Having arrived at MK with a niggle that has seen him side-lined since Boxing Day, it was off the bench that he made his debut, at home to Gillingham, coming on for the final quarter of an hour.

He then followed this with another substitute display, again at home, this time to Accrington Stanley two weeks later.

The fans inside Stadium MK are only beginning to see what Wearne can produce on the football pitch and given the embers displayed so far, there appears to be a lot of positives.

In addition to the three aforementioned, Williamson has seen Lewis Bate, a combative central midfielder arrived through to door on loan from Leeds United for the remainder of the campaign.

Having spent last season on loan at Oxford United and featuring in 28 games, he was kept in and around the Leeds first team by Daniel Farke when he joined in the Summer. After failing to breakthrough and stamp his mark on the pitch at Elland Road, the 21-year-old moved to Buckinghamshire, supposedly turning down offers with clubs in League One, to join a club lower in the football pyramid, but one which mirrors his desired style of play more closely.

With his contract expiring in five months’ time and with his parent club showing no desires at extending, the remaining 20 games of the current campaign could well be an active audition at securing something more permanent at Stadium MK.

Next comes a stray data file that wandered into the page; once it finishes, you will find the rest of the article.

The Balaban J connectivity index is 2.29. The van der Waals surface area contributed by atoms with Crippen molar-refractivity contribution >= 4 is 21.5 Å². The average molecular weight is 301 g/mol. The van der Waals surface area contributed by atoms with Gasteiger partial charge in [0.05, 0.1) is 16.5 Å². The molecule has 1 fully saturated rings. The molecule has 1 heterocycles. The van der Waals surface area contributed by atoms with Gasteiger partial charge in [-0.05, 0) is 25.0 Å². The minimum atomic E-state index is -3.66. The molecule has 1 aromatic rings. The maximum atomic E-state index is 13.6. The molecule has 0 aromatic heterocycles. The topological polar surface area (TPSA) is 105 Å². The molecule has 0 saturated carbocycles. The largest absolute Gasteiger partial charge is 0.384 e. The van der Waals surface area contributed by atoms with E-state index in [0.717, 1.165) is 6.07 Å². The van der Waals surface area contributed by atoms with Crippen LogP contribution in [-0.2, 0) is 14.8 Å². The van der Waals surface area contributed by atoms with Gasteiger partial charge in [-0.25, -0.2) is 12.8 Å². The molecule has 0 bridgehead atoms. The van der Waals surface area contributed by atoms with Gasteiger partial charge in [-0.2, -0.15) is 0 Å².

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With wingers Jonathan Leko and Ashley Hunter departing Stadium MK in the week, the make-up and depth that Williamson is looking for in his squad has all but finished in taking shape.

Adding on deadline day Emre Tezgel on loan from Stoke City, a young and promising forward to their ranks counters the departure at the eleventh-hour of Mo Eisa to Exeter City.

Also to depart was Conor Grant. With Grant failing to make a matchday squad since New Years’ Day and making just the eleven appearances all season, it was no surprise that the club and player both felt their trade was better plied elsewhere.

What may be a shock was that the midfielder rose up a division, moving to League One Barnsley, with the option of making the move permanent in the coming summer.

With an abundance of options across the pitch, Williamson should not find himself delving into the free agency market with a settled squad looking to keep their promotion push on the right tracks.

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Covering Milton Keynes Dons football, Northants Steelbacks Cricket and the England International side also.